Taking Deep Breaths | Teen Ink

Taking Deep Breaths

December 12, 2015
By Jabojoe BRONZE, Ewing, New Jersey
Jabojoe BRONZE, Ewing, New Jersey
2 articles 0 photos 0 comments

I take deep breaths trying to tame my wildly beating heart.  My eyes tear up. I lock myself in my bathroom until it's safe to come out, until my younger brother calmed down.  I desperately called my mom on her cellphone, but she was driving her afternoon bus route and couldn’t answer.  I sat with my back against the door for almost two hours.  Quietly, I cracked my bathroom door and peeked out.  My brother had settled down, or at least given up on trying to hurt me.  Adrenaline coursed through my body, leaving me sweaty, cold at the same time.  I tip-toed out of the bathroom and made dashed to my room.  Seeing the discarded kitchen knife on the living room floor, I panicked and ran faster.  I locked myself in my room and broke down.  My younger brother was only eight at the time.  I couldn't understand what would make him so angry.  By this time, my mom had called back, and a raspy voice I explained to her what happened: that I didn’t know what had set him off,  I didn’t mean it, I’m sorry. 


She repeated that it wasn’t my fault, but I wouldn’t listen.  My mother rushed home and took my brother to a crisis center.  It was there they recommended he to go to a hospital that could better facilitate autism.  My mother and I were shocked that my brother had autism.  When the hospital admitted him, they disclosed he had a mild form of autism called Asperger Syndrome.  We had always assumed he was doing things purposefully, acting out and so on. This strange new name threw my mother and I into a whirlwind.  We searched for answers.  What caused it? How can we cure it?  Each time we were met with disappointment.  My brother would be on medication for the rest of his life.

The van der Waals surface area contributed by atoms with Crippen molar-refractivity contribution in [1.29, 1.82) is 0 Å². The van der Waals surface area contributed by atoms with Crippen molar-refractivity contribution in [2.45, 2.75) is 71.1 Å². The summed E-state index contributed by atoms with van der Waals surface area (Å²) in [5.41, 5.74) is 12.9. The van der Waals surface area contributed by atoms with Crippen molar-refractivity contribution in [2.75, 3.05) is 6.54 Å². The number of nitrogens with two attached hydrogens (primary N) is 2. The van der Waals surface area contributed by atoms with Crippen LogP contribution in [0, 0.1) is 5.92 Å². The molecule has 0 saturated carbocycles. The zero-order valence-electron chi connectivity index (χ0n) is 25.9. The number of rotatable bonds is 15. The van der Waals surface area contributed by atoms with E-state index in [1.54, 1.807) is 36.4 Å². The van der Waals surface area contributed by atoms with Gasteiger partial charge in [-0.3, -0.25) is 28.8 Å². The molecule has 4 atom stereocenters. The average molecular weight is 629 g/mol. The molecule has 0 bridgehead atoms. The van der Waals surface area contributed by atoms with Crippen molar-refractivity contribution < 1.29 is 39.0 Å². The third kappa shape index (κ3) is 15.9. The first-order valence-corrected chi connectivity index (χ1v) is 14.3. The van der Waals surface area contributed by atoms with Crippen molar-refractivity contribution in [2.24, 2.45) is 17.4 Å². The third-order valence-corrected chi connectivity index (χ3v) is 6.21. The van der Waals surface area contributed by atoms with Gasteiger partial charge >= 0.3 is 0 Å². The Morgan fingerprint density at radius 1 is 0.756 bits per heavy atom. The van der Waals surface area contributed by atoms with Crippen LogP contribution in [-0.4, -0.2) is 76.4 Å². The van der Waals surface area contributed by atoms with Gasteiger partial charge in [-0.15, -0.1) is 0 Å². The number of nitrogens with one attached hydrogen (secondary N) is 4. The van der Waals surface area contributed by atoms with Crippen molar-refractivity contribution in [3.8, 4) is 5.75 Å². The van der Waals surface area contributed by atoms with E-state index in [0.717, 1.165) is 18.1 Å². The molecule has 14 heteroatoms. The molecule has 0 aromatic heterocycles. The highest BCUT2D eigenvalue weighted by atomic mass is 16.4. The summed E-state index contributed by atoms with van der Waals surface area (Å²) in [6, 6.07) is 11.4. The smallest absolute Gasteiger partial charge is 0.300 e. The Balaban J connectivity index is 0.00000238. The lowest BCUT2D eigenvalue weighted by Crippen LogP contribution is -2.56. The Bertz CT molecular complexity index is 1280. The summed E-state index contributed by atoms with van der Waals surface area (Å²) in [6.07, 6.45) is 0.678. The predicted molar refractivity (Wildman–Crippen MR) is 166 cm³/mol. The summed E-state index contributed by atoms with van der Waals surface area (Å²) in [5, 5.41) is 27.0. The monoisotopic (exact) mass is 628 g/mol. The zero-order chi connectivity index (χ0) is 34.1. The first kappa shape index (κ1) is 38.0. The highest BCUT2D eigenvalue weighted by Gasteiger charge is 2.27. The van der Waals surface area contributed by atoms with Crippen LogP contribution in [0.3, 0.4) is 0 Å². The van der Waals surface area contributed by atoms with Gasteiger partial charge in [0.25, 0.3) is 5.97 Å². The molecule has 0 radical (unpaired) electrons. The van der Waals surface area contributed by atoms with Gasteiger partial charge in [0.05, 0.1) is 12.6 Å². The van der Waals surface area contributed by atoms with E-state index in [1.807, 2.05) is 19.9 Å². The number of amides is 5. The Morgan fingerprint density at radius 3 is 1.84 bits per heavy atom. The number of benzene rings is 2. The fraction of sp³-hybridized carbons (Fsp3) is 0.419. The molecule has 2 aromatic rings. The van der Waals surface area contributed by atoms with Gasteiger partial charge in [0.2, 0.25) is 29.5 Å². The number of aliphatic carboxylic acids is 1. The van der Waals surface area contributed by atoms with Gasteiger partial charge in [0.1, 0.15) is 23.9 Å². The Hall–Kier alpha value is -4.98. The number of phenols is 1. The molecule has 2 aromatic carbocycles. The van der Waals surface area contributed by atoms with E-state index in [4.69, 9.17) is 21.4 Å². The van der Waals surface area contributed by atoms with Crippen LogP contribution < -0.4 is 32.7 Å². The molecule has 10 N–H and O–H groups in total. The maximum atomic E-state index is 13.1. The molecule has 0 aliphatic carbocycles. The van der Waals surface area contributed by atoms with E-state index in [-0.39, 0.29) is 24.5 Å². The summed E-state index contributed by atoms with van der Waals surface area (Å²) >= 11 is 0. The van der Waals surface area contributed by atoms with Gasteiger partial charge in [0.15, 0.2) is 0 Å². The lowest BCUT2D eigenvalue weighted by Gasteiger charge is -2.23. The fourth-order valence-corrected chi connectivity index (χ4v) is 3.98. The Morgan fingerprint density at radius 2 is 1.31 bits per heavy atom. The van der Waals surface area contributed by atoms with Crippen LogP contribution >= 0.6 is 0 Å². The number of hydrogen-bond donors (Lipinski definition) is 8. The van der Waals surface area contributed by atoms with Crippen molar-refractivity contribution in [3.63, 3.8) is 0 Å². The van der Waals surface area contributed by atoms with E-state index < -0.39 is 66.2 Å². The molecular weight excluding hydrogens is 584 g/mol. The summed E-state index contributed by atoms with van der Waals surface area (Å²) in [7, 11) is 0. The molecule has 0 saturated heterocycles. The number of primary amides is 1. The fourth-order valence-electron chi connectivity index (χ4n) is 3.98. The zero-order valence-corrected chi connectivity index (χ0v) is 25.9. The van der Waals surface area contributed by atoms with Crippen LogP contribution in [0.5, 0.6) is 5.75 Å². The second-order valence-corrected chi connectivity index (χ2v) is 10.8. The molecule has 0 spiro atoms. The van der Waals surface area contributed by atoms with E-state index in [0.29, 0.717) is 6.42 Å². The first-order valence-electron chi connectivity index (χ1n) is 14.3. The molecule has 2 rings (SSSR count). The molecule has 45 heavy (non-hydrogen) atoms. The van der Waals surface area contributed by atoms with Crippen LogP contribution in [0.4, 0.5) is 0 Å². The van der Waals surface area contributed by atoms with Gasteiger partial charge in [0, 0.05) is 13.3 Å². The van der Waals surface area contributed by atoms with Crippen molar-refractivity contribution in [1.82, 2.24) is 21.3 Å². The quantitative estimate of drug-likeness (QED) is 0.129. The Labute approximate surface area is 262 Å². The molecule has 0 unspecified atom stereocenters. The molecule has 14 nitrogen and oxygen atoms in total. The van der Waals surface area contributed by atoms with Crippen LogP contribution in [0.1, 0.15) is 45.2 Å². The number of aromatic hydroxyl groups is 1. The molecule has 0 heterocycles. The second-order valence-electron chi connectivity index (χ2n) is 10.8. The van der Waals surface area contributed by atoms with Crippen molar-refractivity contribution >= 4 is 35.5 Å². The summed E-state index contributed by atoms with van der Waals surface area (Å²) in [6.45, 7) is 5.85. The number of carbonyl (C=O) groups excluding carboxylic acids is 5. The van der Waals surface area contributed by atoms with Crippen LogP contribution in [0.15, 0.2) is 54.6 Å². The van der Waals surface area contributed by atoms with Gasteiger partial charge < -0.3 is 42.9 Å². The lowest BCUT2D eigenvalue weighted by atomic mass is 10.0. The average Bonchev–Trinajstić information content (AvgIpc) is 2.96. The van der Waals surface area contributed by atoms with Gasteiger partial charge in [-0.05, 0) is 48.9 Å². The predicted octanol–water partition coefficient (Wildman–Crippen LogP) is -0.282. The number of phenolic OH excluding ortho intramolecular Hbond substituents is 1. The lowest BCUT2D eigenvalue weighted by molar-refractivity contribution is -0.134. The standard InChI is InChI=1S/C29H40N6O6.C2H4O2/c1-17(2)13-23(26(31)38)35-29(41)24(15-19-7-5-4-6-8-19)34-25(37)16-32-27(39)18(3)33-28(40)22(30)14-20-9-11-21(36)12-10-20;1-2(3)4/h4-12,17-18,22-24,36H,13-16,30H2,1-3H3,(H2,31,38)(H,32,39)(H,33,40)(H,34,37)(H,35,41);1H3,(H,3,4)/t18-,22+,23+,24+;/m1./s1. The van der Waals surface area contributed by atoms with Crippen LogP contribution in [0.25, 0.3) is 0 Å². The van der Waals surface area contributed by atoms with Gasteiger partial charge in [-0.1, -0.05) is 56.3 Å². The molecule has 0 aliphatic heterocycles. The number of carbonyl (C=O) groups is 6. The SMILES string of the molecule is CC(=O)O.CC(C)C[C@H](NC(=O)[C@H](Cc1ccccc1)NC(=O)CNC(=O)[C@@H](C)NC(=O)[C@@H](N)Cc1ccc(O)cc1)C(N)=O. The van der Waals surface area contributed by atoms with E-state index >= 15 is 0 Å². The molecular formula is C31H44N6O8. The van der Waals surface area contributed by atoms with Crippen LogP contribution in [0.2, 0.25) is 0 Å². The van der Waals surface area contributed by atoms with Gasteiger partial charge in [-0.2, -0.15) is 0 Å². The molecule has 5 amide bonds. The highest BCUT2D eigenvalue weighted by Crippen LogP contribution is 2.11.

I didn’t understand autism at the time; I was only 12 years old.  As I have gotten older, I better understand his challenges, his moods and his limitations.


Five years later, my brother has made leaps and bounds.  He’s no longer violent and angry all the time, but he still has limits. Since it's just my brother, my mom and me at home, I help pick up the slack.  I help my brother with homework, cook us both dinners multiple times a week, help with chores, all while maintaining my own schedule as a college bound student.  All of this has left little time for a social life, and in my early teens, I used to resent that.  As I’ve gotten older, I have lost that resentment.  Having a younger brother with special needs has given me a unique outlook that my peers lack.  Their ignorance to people with special needs is appalling and demeaning.  I've heard special needs students called stupid, worthless and even worse.  Through the hardships, I have a better understanding of patience and compassion. 


Growing up this way has affected my family dynamic a lot.  As my brother and I get older, we both grow and take on new challenges. For me, this means going away to college on my own, even though I'm very emotionally dependent on my family. I know starting over will be intimidating, but I'm motivated and hard working and I plan to do everything I can to make my college education mean the most it can. I'll be the first person in my family to go to a four year university.  The only thing I’m not worried about is the people I’ll meet.  Since I’ve seen my brother get taunted and teased I’m more accepting of all different types of people. With this pressure added on combined with my family who supports me, I know I'll be able to secure all of our dreams.



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